Dr. Carrie Wicks founded The (W)inner’s Circle for Equestrians, a membership-based program that supports riders to develop a mental practice for peak performance. She regularly consults with riders and trainers. She is also a parenting guru who guides teens and parents through challenges while deepening their bonds and navigating adolescence. Dr. Carrie was a top Junior/Amateur competitor, a young professional rider, and mother of an elite gymnast and an equestrian. She has worn all the hats! Her doctoral dissertation, “Adolescent Equestrienne Athletes’ Experiences of Mindfulness in Competition” is in the Library of Congress and is currently being revised as a book for the public. If you would like to ask a question for this column or ask about a complimentary Performance Strategy session, please contact Carrie at firstname.lastname@example.org
Q: What do I do when I have tons of down time after the course walk or between rounds at big events like medal finals? I get so tired just hanging around and don’t know what to do!
A: This is an important aspect of single-focus events as they require a different approach to developing the desired heightened focus at the appropriate time from typical show days. On a typical horse show day I encourage athletes to have awareness of their attention in terms of a spiral. It starts when you wake up and engage in a short, simple mindfulness practice to engage the mind-body connection and start the day with intention. The center point of the spiral is the goal for each time you enter the show ring. The outer edges of the spiral are the goal for rest and transportation times. Being aware of where you are on the spiral throughout the day helps you to be purposeful about how you are spending your energy and where you are allowing your thoughts to travel.
On a single event day, if you have an early lesson and then walk the course first thing in the morning but don’t actually compete until afternoon, consider the spiral with two parts. Get focused, physically warmed up, and mentally sharp for the lesson and the walk. Your goal for this part should be to aim for a sensation of heightened, task-oriented focus without the intensity needed for a winning round. Be sure to eat regular meals and keep hydrated so as to keep mind and body balanced with calories to burn at game time. Watch no more than ten rounds in the beginning and then take yourself for a walk, purposely disconnecting from the show ring. Take some time to visualize the course and your intended plan in your mind’s eye periodically. But allow your mind to focus on other things too so it doesn’t become dull. Avoid the horse show stupor that results from watching horses going around for too long. Stay off your phone and social media as these are mental energy drains and have the potential of triggering negative self-talk. Be careful not to socialize much as this too burns a lot of energy. Reading a book, studying, and writing are excellent ways to keep the mind engaged without emptying the focus tank. Check back in with the ring and watch no more than ten more rounds a couple of times intermittently. Take time to stretch your body out as well as rest with feet higher that your heart so as to restore energy. While resting or stretching, visualize your intended round from your perspective as the rider, from your horse’s perspective, and from the judge’s perspective.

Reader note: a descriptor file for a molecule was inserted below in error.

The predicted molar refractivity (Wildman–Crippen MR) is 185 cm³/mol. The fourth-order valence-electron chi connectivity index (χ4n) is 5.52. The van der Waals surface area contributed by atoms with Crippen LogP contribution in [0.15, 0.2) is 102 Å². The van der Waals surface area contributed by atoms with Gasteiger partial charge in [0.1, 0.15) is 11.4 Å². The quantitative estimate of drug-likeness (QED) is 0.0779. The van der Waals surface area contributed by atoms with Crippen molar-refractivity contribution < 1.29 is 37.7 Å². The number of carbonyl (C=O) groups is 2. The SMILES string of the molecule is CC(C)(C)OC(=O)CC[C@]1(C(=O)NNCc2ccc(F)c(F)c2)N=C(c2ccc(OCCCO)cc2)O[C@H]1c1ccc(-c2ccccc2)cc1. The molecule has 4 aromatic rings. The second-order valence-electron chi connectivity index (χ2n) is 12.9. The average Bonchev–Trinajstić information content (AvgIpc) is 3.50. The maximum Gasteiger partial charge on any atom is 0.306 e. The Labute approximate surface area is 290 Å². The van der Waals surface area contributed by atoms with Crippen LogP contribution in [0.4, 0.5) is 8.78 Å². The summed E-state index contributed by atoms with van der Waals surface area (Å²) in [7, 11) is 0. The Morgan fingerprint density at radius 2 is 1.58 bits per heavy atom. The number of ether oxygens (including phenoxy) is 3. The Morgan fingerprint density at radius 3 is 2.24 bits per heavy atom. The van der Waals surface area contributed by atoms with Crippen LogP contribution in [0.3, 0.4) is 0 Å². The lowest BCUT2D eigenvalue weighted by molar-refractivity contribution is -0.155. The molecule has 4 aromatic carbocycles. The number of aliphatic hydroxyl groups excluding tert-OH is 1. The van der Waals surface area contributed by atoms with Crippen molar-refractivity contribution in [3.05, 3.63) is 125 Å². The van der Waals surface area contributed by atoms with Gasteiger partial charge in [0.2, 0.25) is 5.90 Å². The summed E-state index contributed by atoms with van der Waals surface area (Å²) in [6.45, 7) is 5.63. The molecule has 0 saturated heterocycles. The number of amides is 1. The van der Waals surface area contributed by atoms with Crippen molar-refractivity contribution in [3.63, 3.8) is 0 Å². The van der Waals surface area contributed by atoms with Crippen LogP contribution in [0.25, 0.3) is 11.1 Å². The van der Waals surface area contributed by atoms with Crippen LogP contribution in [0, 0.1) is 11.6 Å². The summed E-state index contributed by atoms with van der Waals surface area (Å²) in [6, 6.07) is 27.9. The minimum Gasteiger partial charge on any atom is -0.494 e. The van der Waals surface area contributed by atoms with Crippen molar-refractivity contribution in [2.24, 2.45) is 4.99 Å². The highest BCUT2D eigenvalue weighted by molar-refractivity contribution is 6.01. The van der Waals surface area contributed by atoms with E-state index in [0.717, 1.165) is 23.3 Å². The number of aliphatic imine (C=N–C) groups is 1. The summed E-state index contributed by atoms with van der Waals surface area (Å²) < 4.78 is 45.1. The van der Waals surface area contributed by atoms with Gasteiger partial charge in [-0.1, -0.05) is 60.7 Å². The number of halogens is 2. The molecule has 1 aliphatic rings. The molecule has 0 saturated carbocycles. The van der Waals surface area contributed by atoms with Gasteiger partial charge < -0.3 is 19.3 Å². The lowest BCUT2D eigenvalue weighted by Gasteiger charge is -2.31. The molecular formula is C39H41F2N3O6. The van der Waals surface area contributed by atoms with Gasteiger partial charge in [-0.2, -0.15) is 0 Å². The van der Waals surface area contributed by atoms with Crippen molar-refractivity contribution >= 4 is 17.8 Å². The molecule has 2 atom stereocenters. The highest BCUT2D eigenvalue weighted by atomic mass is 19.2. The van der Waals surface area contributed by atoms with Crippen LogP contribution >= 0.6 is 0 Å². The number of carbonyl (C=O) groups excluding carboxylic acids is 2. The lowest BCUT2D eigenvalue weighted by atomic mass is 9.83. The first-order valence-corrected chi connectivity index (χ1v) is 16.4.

When it is time to get dressed to ride, do some breathing exercises to center and channel your mounting adrenaline. At this point you are on one of the inner circles of the spiral. Notice your heightened focus and how it is challenging to think about anything else. If your heart races a bit too fast for your comfort, inhale slowly through your nose for up to six counts and exhale slowly through your mouth for as long as it takes to completely empty your lungs. Repeat three times. Be sure to get one last glimpse of the course before you warm up so as to be sure it is sharp in your mind. Aim for connected, energetic, and bold in your warm up, not perfect. Hear your trainer’s instruction and make minute adjustments as a result. Notice your attention sharpening. As you approach the back gate, recognize your heart rate as a signal to tighten your mind-body connection. Focus on your breath in the back gate area. Review the plan once more. Trust that your analytic mind will tell you what to do when. Enter the ring with awareness that you are now at the center of the spiral. The next one to two minutes are all about the connection between mind-body-horse. Be present for each moment as it comes. Stay sharp and calm. Be clear with the cues you give your horse. Enjoy the ride – as you have arrived!
This column was published in the October/November 2014 issue of Horse & Style Magazine! Go here to read the entire issue online.